Sir Roger Penrose, a Knight on Tiles, an Emperor of the mind and the only person on earth after Albert Einstein who has the ability to visualize the 4 dimensional space-time and make necessary modifications to General Relativity at the planck scale. The only scientist who firmly believes that Quantum mechanics is both incomplete and as well as inconsistent defending Albert Einstein's famous quote, "God does not play dice". He was the only mathematician who understood the implications of Godel's undecidable theorems to physics and to consciousness very early in his career. The only cosmologist who went beyond the Big Bang and answered the question what happened before it.
Penrose is currently working on his Twistor theory completely alienated from the scientific community who are all working on an alternative theory called as the string theory. However Penrose is mostly known for his series of attacks against the proponents of Strong AI starting from Emperor's New Mind which won the New York Times best seller and one of the most important discovery of the 20th century and continued his attacks in Shadows of the mind which firmly established the conclusion that,
"The inescapable conclusion seems to be: Mathematicians are not using a knowably sound calculation procedure in order to ascertain mathematical truth. We deduce that mathematical understanding – the means whereby mathematicians arrive at their conclusions with respect to mathematical truth – cannot be reduced to blind calculation!"
—Sir Roger Penrose
What this implies is that a machine can never ever surpass human intelligence for all cases. Of course there can be complex machine learning algorithms which will give machines enough ability to beat humans while playing chess or driving a car or recognizing patterns but the inevitable conclusion seems to be a robot can never ever surpass the intelligence of human mathematicians.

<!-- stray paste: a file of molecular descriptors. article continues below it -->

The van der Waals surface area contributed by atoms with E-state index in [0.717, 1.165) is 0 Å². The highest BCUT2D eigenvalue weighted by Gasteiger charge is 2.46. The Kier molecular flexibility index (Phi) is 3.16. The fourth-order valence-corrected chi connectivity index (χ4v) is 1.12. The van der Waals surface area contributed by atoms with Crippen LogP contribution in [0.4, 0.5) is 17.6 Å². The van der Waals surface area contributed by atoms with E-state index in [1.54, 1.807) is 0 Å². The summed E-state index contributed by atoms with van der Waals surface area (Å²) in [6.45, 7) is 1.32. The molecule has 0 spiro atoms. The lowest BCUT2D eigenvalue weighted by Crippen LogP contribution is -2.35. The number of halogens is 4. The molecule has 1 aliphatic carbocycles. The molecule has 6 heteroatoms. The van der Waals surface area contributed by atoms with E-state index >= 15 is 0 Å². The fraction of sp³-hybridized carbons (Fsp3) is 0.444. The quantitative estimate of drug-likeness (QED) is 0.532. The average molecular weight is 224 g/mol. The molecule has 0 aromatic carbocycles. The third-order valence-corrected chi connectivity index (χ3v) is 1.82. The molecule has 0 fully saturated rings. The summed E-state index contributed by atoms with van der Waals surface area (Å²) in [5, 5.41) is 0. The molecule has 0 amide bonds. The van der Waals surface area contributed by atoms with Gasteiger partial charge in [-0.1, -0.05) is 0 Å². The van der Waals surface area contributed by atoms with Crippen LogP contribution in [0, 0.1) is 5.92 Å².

The center piece of the argument comes from the Godel-Turing theorem derived by Roger Penrose in his book Shadows of the Mind. The argument goes like there are perfect mathematical statements where a machine will never halt or will run forever.
1. Find a natural number which is not a sum of powers of 2.
- 2. Find an even number greater than 2 which is not the sum of two primes. (Goldbach's conjecture)
- Let us assume A be the set of all computations known to human beings to deduce whether a given computation on a natural number halts or not. Or in other words if a computation C does not halt then A halts giving us the output that C does not infact halt.
Penrose takes us through a series of arguments using Cantor's diagonal argument where he proves that such an sound algorithmic procedure A encompassing all known computations known to human beings if it exists will fail to stop for one given computation where we actually know that the computation C in fact does not stop. Or in other words A will run forever without halting when in fact C does not halt. This is a contradiction the algorithmic procedure A encompassing all known computations was assumed to be the underlying procedure used by human beings to ascertain whether a computation will halt or not but as we have just now proved there will always exist a computation C where we know that the computation C will not halt but the procedure A fails to halt and there by fails to know whether C halts or not and therefore A cannot be the underlying procedure used by human beings as it leads to a contradiction which is quite obvious for anyone to see. Human beings are not Turing machines or a human mind is not a Turing machine.